Razorback Feature; Mason Jones

Razorback junior guard Mason Jones (#15) from Desota, TX makes a three pointer against Rice Tuesday night at Bud Walton Arena in Fayetteville, AR.

FAYETTEVILLE – At this Sunday writing, since March 27 submitting his name in the National Basketball Association draft, Mason Jones had not taken the irrevocably turned pro step of hiring an agent. So the Arkansas junior guard still has until June 3 keeping his options regarding either turning professional or returning to the Razorbacks for a 2020-2021 senior season.

Probably wise to keep his options open. In a normal year off the basketball year he had, Jones would turn pro without looking back other than acknowledging all the Arkansas good wishes accompanying his so obvious next career step. But this coronavirus pandemic year is the most abnormal year in most of our lifetimes. 

Of paramount importance the pandemic menaces lives, exceeding 100,000 deaths worldwide including exceeding 20,000 in the United States.

Economically the shutdowns required to combat the virus’ spread affects most everything. Athletics is no exception. Sports have shut down from Little League through high school, college and the pros. The NBA shut down in mid March, as did college sports, in Jones’ case before the second round of the SEC Tournament following Arkansas’ first round 86-73 victory over Vanderbilt paced by Jones’ 22 points.

Coming off a season where the 6-5, 200 not only showed the versatility of variously playing power forward, small forward, shooting guard and even at times on the point while leading the SEC in scoring and leading the nation in free throws attempted and free throws, of course Jones normally should turn pro. But Jones, the overweight kid in high school the major colleges shunned but former Arkansas Coach Mike Anderson wisely recruited as a sophomore junior college transfer in 2018-2019, had just this never completed 2019-2020 season really to answer questions the NBA scouts must have.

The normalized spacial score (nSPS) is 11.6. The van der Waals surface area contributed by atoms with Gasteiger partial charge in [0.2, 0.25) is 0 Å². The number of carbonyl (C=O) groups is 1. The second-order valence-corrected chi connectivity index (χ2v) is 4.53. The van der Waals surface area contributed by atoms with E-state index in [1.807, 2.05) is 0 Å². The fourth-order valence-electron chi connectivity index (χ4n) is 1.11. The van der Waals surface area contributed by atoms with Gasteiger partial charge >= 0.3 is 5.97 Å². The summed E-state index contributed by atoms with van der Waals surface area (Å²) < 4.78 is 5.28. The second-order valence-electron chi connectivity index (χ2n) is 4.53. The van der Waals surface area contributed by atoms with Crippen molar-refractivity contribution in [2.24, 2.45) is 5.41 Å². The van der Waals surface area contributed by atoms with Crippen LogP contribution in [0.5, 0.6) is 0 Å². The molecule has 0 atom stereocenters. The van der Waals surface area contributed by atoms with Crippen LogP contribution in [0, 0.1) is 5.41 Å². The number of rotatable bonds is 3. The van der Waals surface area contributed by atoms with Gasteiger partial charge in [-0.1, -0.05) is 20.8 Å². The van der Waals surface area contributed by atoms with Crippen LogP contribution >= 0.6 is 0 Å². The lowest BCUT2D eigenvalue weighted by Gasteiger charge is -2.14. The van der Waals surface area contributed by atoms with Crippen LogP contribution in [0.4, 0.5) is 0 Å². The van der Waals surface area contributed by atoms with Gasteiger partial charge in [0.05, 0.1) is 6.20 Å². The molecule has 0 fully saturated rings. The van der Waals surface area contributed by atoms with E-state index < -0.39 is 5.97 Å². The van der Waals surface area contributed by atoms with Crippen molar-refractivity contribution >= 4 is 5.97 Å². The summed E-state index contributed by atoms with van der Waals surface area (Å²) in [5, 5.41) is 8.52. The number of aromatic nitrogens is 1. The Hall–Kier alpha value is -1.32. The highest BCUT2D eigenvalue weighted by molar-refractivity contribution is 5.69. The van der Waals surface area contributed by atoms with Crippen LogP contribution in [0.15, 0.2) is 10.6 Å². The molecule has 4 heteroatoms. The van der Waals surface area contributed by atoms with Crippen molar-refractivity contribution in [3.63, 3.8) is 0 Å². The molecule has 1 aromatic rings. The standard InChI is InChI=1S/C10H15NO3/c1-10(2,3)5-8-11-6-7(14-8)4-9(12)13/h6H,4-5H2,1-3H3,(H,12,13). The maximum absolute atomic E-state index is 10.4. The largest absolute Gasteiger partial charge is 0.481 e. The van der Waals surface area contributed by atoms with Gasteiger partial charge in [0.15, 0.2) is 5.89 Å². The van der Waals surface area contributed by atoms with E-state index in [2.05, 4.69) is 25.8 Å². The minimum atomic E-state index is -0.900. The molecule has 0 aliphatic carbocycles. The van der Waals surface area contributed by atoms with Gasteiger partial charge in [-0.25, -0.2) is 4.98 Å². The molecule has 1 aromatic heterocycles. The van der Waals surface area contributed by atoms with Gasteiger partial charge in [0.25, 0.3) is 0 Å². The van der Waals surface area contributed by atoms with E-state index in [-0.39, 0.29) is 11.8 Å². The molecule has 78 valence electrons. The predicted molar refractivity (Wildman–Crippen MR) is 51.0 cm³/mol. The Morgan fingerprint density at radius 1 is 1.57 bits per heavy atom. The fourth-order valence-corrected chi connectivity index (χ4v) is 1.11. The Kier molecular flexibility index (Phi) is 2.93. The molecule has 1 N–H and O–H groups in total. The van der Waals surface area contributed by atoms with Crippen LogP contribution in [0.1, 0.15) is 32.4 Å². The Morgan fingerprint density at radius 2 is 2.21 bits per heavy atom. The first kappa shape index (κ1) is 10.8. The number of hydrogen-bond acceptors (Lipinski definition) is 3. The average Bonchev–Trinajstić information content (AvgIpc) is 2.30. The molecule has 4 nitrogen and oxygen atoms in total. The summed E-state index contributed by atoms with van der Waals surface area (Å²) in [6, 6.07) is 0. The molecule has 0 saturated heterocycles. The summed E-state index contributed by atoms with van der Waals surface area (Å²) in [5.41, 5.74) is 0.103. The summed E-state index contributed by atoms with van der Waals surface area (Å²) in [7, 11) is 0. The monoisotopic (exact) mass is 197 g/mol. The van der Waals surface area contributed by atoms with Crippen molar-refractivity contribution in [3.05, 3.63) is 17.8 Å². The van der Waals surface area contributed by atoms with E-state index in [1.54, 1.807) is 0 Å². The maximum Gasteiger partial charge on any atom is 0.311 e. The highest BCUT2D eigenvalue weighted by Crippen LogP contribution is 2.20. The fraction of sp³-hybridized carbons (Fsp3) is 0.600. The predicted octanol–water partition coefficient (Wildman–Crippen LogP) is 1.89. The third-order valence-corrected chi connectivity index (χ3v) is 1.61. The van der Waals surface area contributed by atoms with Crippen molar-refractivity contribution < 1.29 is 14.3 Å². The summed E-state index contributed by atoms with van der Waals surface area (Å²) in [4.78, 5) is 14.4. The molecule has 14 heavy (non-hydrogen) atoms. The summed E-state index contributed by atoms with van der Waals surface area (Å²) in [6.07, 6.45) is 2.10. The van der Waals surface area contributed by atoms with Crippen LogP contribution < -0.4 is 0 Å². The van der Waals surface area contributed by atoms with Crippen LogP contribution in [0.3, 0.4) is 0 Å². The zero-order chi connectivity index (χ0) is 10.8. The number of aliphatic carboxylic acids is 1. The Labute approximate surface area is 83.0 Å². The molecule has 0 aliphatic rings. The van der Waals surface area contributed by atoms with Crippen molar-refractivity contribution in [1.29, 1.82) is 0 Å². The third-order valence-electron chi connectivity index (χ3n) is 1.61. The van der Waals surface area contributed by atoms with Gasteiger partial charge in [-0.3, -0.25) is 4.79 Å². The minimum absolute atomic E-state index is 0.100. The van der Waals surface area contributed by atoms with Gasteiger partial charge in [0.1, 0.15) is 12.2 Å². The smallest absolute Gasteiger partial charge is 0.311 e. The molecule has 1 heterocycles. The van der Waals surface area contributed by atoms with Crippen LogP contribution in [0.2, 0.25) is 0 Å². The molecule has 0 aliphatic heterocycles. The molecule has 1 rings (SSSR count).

They must have them. Because Jones isn’t appearing in the spate of mock drafts predicting the 2-round June 25 draft. Had Jones’ success occurred last year he would have had opportunities to answer lingering questions. He could have met with NBA personnel and participated in workouts under their scrutiny. All of that, even watching tape of postseason workouts is forbidden NBA teams for now in the nationwide suggestion and in many states mandates for folks to stay home.

It still may well behoove Jones to try his draft fortune off his blockbuster season. But an additional year of NBA prep under Arkansas Coach Eric Musselman, a longtime former professional coach in the NBA’s minor leagues and the NBA itself including head coach of the Golden State Warriors and Sacramento Kings, plus another year on UA scholarship is a nice option to weigh. Particularly if June approaches and it appears Jones might not be drafted at all with pro opportunities overseas still iffy because of the pandemic’s threat.

Arkansas sophomore shooting guard Isaiah Joe, so far not submitting his name to test the NBA waters, was potentially listed as the 30th pick in the second round of CBS’ mock draft. If he stays healthy, and is able to find weight room access back home in Fort Smith with the Razorbacks facilities SEC mandated to be closed, Joe seems in line to be drafted higher in 2021 after coming back for his junior Razorbacks season.

Musselman’s expressed intention of increasing Joe’s versatility by playing him on the point some and getting him physically stronger to go with his underrated defense and  one of  the best 3-point shots in college basketball, ought to make Joe a hot 2021 draft committee.

Presumably, we all hope, in worldwide safer conditions than we experience now.

Back to top button